Schneider Optical Machines is continuously developing more autonomous and intelligent systems for free-form production of ophthalmic lenses. Meanwhile, its Modulo concept, born in 2009 and first introduced to the market in 2013, has earned the company the coveted German Innovation Award in its category. It was given to the company's owner and president, Gunter Schneider, at the award ceremony with 350 international guests in Berlin on May 28.
Established by the German Bundestag in 1953 and endowed with a foundation financed by members of the German industry at large, the German Innovation Award was conferred in May by the German Design Council to national and foreign companies in 40 categories, selected among 695 candidates. The jury found that the Modulo system provides “utmost efficiency and cost savings. ”Schneider's Modulo line lives and breathes Industry 4.0 and is a fantastic showcase of what its true power is – not just in theory but in reality. It provides fundamental competitive advantages,” said a member of the jury, Prof. Alexander Wurzer.
Founded by Gunter Schneider in 1986, Schneider invented free-form technology for the production of lenses. The company, which is also involved in other sectors such as precision and ultra-precision optics, is relying on an R&D team of more than 80 scientists, engineers and technicians who work inside the company. In addition, Schneider draws on a large network of universities and external resources.
Its independence from any of its clients, the strategic extension of its product portfolio, a couple of recent acquisitions and the introduction of new technological solutions have helped the company's turnover to grow by a yearly average of 16.2 percent in the past five years, reaching a level of almost €140 million in 2018.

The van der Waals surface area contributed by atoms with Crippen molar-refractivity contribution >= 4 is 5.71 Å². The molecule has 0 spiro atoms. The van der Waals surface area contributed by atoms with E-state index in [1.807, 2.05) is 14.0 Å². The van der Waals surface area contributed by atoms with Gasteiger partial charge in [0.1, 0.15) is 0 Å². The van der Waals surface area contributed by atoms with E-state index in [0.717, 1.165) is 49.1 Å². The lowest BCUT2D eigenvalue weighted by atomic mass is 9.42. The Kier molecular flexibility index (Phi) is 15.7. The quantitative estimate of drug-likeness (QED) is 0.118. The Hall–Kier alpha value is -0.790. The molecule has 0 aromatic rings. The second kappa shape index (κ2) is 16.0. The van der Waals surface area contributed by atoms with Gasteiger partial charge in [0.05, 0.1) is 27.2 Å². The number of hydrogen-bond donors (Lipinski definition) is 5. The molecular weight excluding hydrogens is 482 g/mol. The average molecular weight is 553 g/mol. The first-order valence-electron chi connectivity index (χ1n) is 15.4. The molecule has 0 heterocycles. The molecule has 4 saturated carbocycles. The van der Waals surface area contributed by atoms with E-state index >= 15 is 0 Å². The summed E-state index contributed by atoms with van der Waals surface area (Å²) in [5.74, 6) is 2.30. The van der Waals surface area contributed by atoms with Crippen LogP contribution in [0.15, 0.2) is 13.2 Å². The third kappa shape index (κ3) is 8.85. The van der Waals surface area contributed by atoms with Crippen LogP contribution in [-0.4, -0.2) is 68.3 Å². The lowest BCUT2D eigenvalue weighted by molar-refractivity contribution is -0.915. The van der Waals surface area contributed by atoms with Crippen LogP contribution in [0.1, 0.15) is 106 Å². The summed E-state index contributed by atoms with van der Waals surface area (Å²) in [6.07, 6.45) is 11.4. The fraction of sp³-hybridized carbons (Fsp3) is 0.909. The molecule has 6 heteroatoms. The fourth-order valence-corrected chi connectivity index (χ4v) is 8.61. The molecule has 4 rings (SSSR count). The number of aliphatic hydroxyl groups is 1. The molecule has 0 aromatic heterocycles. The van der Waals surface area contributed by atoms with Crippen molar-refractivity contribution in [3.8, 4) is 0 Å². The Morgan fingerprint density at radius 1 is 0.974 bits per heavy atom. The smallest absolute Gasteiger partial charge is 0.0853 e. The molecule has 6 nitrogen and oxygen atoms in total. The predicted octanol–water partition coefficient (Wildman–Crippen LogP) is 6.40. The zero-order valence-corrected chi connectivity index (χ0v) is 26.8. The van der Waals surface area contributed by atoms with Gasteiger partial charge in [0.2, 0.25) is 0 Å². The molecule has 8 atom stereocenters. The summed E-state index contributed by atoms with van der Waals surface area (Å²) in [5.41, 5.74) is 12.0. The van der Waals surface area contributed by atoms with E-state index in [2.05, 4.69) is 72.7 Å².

Six years ago, Schneider bought Team Heinrich & Krall, a developer of automated solutions for deblocking, cleaning and tinting of lenses, which now employs 29 people. In the same year, Schneider launched its own coating division, run by experts in the field. It has since become an established supplier in the market. At the beginning of 2017, its position in this area was reinforced with the addition to the Schneider group of W&L Coating Systems, a start-up specializing in the development of high-end vacuum-based coating technologies. According to Gunter Schneider, “coating will be an important field for further disruptive technological innovations in the future.”
Schneider has also added high-performance industrial edgers to its product portfolio to become a full-service provider in the sector. Its new HSE Modulo QS edger can simultaneously process four lenses. It eliminates the need for post-production inspection through two installed optical-measurement units with full mapping capabilities.
The award-winning Modulo concept is described by Schneider as the first fully automated Industry 4.0 production system for lenses, replacing rigid and centralized production processes with a more intelligent, decentralized and dynamic approach to production.
The Modulo line, presented at the Mido show last March, makes use of extended software and artificial intelligence to optimize the workflow with minimal human intervention. The manager is notified about the process through a sophisticated manufacturing execution system (MES), the Schneider Control Center, which also features an application for the cell phone.
Modulo lines are expensive, but the return on investment, according to Schneider, is considerable in terms of labor costs and the overall cost per lens. More than 25 large-scale Modulo production labs, with hundreds of machines, have been sold in the past few years and have produced an estimated 67 million lenses. In addition, Schneider has sold more than 1,000 individual, stand-alone Modulo machines.
True to its free-form origin, the company also keeps setting standards in generators with the HSC Modulo XTS. New super-speed motors, new milling spindle technology and intelligent algorithms have made it the fastest generator in the market.
At Mido, the company showed among other novelties a more compact version of the Modulo system, the Modulo Center 80, with very modern surfacing technology.
Evidently, Schneider wants to go further now in the pursuit of disruptive innovation with the construction, which started in the spring, of a “Schneider Kultur- und Gründerzentrum” for start-up companies in Marburg, about 20 km away from its head office in Fronhausen, Germany. In addition to about 100 workplaces, it will also have a hotel, a restaurant and space for conferences and workshops.